Edmonton-area fitness studios frustrated by new COVID-19 restrictions

Edmonton-area fitness studio owners are left feeling frustrated after the province announced new restrictions in order to curb the spread of COVID-19.

Bre Baker, seen inside of Hive Fit Co. on Friday, Nov. 13, 2020, will have to close her new gym for two weeks due to the new COVID-19 restrictions.

© Provided by Edmonton Journal
Bre Baker, seen inside of Hive Fit Co. on Friday, Nov. 13, 2020, will have to close her new gym for two weeks due to the new COVID-19 restrictions.

The small business owners say they were caught off guard by the Thursday announcement that fitness classes would be cancelled when Premier Jason Kenney and Dr. Deena Hinshaw, the province’s chief medical officer of health, have said in the past COVID-19 is mainly spread through social gatherings.

Bre Baker, owner of Hive Fit Co, had planned to open her new location on Saturday. She heard rumours that new restrictions might be coming down but she didn’t think she would have to delay the opening of her studio and completely shut down her business for two weeks.

“We were expecting some sort of restriction, but the government kept saying no businesses will close,” Baker said. “So we were like OK, they’re going to do something that like they did for the restaurants … we thought we would have something to be able to go off of.”

She said it would make more sense to have a full lockdown for a few weeks to get a handle on the COVID-19 cases.

“If it was sort of like we’re going to do a lockdown or we’re going to close everything except for essential (businesses) for these two weeks and it will be so worth it because all of the cases will go down, then I think everybody in this particular sector would be a lot more willing,” Baker said. ”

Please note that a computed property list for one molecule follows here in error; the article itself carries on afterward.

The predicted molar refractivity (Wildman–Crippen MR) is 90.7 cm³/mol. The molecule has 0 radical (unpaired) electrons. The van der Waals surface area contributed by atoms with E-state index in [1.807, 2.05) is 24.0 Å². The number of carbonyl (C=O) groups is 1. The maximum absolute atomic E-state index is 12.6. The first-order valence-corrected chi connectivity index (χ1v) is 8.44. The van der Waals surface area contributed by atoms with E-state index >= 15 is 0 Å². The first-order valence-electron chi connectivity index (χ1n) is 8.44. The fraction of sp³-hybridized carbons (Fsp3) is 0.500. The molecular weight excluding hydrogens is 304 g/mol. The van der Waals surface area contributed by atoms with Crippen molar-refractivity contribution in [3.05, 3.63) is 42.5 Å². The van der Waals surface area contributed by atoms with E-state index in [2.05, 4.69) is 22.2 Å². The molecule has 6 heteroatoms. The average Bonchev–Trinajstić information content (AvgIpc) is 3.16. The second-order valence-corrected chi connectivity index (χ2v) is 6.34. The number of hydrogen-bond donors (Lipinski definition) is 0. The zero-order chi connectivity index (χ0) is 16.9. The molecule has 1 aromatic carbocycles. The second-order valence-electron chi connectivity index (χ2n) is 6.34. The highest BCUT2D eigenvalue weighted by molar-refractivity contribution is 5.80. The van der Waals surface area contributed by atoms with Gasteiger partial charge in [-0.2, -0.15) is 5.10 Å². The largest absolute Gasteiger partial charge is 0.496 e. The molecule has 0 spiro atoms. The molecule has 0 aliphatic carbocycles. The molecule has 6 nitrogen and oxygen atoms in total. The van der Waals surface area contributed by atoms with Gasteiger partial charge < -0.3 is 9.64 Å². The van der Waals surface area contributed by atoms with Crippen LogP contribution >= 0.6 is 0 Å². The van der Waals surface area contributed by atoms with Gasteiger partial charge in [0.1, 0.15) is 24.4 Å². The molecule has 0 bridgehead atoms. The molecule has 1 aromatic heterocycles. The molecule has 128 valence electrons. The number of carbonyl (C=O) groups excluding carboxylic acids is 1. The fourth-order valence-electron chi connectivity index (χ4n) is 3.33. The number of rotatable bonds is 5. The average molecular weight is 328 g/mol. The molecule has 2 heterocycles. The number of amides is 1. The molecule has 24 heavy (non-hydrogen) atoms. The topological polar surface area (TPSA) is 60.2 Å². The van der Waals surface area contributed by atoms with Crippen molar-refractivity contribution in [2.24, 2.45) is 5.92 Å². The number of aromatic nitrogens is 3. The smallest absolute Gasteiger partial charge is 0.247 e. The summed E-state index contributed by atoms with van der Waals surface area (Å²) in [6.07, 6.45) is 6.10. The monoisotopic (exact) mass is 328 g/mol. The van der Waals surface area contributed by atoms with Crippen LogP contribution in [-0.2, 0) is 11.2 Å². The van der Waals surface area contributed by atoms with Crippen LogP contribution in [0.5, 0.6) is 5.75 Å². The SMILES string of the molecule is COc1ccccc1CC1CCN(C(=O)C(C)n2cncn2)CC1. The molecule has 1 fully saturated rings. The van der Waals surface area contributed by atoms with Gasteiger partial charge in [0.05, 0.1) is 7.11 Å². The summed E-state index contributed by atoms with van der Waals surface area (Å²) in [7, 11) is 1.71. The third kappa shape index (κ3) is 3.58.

“But it does feel a little bit like why just us, if we want to make this huge impact especially because, even yesterday, when the premier was talking, he was saying these businesses have been doing such a great job, there hasn’t been transmission and all this stuff so it kind of feels a little bit like, OK, well, why is it just us especially when the big gyms are allowed to stay open?”

Kara Bell, co-owner of Raise The Bar in Sherwood Park echoed that sentiment.

“To say we were caught off guard is a huge understatement, we’re extremely disappointed considering that transmissions are not happening in small boutique style studios like ours,” Bell said. “The big gyms, the big facilities are still able to remain open so we’re not really understanding where this came from or the rationale.”

Bell said it’s frustrating the province is focusing on keeping the economy open, but the new measures are impacting small businesses.

“Our biggest fear is that we shut down for two weeks and the numbers don’t change,” she said. “And then what? We’re closed for another three months? Businesses can’t stay afloat.”

Zita Dube-Lockhart is the co-owner of Action Potential Fitness, which specializes in decreasing barriers of access physical fitness. She’s concerned how these restrictions may impact

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